It is difficult to understand exactly why the Socialists are so reluctant to do justice even so many years after the death of Franco. All the more so because this clashes with the promising intentions they expressed after their election victory in 2004. In October 2005, vice-president María Teresa Fernández de la Vega announced plans to annul sentences against Franco victims. She later announced a future "Law for the recovery of the historical memory" and the Government's decision to make 2006 the "Year of Memory" to commemorate the 70th anniversary of the outbreak of the Civil War. Now the "Year of Memory" is drawing to a close and there is pitifully little to show for it. Indeed it is significant that last March, in view of the passivity shown, the Council of Europe should have felt it necessary to call on the Spanish Government to do some urgent "mopping up" as regards the legacy of Franco. It based its recommendation on a report which specified ways in which his regime should be condemned and its ongoing effects corrected. In this report, once again, Paul's participation was to be crucial.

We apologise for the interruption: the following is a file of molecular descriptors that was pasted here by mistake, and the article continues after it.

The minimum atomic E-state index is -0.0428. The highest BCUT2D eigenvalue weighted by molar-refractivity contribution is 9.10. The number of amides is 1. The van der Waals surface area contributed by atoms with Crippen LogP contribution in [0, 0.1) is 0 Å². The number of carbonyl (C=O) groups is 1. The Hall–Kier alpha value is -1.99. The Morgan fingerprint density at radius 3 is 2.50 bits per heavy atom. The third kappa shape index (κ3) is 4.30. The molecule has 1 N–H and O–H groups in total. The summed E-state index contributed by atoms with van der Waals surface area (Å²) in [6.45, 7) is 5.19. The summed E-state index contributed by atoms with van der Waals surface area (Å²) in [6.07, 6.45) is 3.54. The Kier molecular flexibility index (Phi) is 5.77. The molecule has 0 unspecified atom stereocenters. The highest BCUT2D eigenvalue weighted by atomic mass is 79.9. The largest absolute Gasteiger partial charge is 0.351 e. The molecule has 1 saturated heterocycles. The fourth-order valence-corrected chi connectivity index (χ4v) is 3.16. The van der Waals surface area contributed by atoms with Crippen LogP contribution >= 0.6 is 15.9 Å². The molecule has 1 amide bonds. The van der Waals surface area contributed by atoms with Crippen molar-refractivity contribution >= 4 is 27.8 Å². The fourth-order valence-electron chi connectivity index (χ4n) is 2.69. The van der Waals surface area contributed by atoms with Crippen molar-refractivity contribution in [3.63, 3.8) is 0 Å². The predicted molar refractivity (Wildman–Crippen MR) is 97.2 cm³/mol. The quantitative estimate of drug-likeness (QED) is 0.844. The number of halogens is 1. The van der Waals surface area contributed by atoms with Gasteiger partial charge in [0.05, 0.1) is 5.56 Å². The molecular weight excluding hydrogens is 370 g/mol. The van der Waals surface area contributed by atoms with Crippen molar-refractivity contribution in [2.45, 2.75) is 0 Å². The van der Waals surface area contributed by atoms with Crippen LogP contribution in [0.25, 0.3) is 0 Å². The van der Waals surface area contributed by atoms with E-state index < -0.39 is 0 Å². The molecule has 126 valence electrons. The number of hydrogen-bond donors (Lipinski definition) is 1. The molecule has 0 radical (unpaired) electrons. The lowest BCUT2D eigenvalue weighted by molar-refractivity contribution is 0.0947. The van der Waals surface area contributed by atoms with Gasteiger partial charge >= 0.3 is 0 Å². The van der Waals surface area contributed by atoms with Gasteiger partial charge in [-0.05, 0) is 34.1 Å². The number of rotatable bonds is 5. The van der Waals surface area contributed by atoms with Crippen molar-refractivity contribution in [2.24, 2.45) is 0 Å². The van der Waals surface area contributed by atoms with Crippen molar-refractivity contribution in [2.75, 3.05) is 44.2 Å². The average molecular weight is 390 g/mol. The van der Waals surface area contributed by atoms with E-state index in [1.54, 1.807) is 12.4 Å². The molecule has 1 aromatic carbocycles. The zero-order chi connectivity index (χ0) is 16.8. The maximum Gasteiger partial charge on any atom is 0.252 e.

But it is with the presentation of the draft Law for the Recovery of the Historical Memory -made public this summer- that deception has been most bitter. As the Dignity Commission denounced, the bill clearly fails to make an outright condemnation of the Franco regime. Nor does it offer solid acknowledgement for the legitimacy of the Republican institutions. What is does, in effect, is to portray Francoists and Republicans as "rival bands" involved in a scrap. Violence and repression in both camps are placed on the same level and nowhere does it define Francoist crimes as State crimes. Furthermore, the bill makes no mention of the need to return confiscated premises and goods to Republicans nor does it foresee any responsibility or any special initiative by the Government to locate and identify victims still lying in mass graves. As one Majorcan victim's daughter said, "they might pay for the odd spade, but we'll be doing the digging". Parallel to this, no changes are to be made in the Penal Code to define the apology of Francoism as a punishable offence. And though there is a mention of the possibility of changing the names of streets honouring Francoists, the initiative is not compulsory and, as before, it will depend on the local councils. Again, as announced in public statements, the Bill says nothing of sentence annulments. Not even that of Catalan President Lluís Companys, as previously promised by the Government. On the other hand, what is included in the bill is a measure of a rather more sinister nature. The creation of a parliamentary body that will go over the sentences, one by one, to decide which victims' honour is to be restored. Presumably, if we are to be told who was wrongly condemned, they will also be telling us who was wisely executed. Needless to say, what the Dignity Commission and other organisations are calling for is general annulment and not individual sentence revision.